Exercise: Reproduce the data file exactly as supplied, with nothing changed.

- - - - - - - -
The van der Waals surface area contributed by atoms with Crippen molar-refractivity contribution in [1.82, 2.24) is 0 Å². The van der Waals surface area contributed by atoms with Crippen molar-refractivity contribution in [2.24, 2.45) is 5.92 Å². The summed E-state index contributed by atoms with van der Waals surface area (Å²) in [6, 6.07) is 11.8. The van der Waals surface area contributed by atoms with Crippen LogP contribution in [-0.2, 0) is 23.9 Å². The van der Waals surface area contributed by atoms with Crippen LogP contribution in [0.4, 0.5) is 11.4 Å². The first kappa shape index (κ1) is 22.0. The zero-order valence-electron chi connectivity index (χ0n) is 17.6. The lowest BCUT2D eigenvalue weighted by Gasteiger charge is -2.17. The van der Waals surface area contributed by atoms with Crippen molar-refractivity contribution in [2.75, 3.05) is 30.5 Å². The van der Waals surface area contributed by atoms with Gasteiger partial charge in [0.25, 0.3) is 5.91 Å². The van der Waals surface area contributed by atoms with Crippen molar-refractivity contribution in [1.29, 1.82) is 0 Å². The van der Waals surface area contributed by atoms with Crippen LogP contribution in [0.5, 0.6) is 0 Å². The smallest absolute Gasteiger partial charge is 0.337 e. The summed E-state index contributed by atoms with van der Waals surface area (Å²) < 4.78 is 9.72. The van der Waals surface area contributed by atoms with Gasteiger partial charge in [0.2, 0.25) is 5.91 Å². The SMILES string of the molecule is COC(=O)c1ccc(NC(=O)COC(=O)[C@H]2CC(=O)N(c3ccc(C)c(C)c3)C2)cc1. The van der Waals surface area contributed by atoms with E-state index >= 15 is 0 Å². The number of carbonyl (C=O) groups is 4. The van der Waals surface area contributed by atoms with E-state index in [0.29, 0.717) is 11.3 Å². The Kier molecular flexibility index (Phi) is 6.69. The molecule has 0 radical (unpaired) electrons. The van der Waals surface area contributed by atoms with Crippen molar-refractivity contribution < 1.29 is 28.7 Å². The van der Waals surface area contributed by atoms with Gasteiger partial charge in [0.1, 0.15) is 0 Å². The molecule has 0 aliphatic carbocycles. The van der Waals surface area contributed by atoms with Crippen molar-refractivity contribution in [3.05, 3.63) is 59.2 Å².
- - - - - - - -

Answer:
The van der Waals surface area contributed by atoms with Crippen molar-refractivity contribution in [1.82, 2.24) is 0 Å². The van der Waals surface area contributed by atoms with Crippen molar-refractivity contribution in [2.24, 2.45) is 5.92 Å². The summed E-state index contributed by atoms with van der Waals surface area (Å²) in [6, 6.07) is 11.8. The van der Waals surface area contributed by atoms with Crippen LogP contribution in [-0.2, 0) is 23.9 Å². The van der Waals surface area contributed by atoms with Crippen LogP contribution in [0.4, 0.5) is 11.4 Å². The first kappa shape index (κ1) is 22.0. The zero-order valence-electron chi connectivity index (χ0n) is 17.6. The lowest BCUT2D eigenvalue weighted by Gasteiger charge is -2.17. The van der Waals surface area contributed by atoms with Crippen molar-refractivity contribution in [2.75, 3.05) is 30.5 Å². The van der Waals surface area contributed by atoms with Gasteiger partial charge in [0.25, 0.3) is 5.91 Å². The van der Waals surface area contributed by atoms with Crippen molar-refractivity contribution in [1.29, 1.82) is 0 Å². The van der Waals surface area contributed by atoms with Crippen LogP contribution in [0.5, 0.6) is 0 Å². The smallest absolute Gasteiger partial charge is 0.337 e. The summed E-state index contributed by atoms with van der Waals surface area (Å²) < 4.78 is 9.72. The van der Waals surface area contributed by atoms with Gasteiger partial charge in [0.2, 0.25) is 5.91 Å². The SMILES string of the molecule is COC(=O)c1ccc(NC(=O)COC(=O)[C@H]2CC(=O)N(c3ccc(C)c(C)c3)C2)cc1. The van der Waals surface area contributed by atoms with E-state index >= 15 is 0 Å². The number of carbonyl (C=O) groups is 4. The van der Waals surface area contributed by atoms with E-state index in [0.29, 0.717) is 11.3 Å². The Kier molecular flexibility index (Phi) is 6.69. The molecule has 0 radical (unpaired) electrons. The van der Waals surface area contributed by atoms with Crippen molar-refractivity contribution < 1.29 is 28.7 Å². The van der Waals surface area contributed by atoms with Gasteiger partial charge in [0.1, 0.15) is 0 Å². The molecule has 0 aliphatic carbocycles. The van der Waals surface area contributed by atoms with Crippen molar-refractivity contribution in [3.05, 3.63) is 59.2 Å².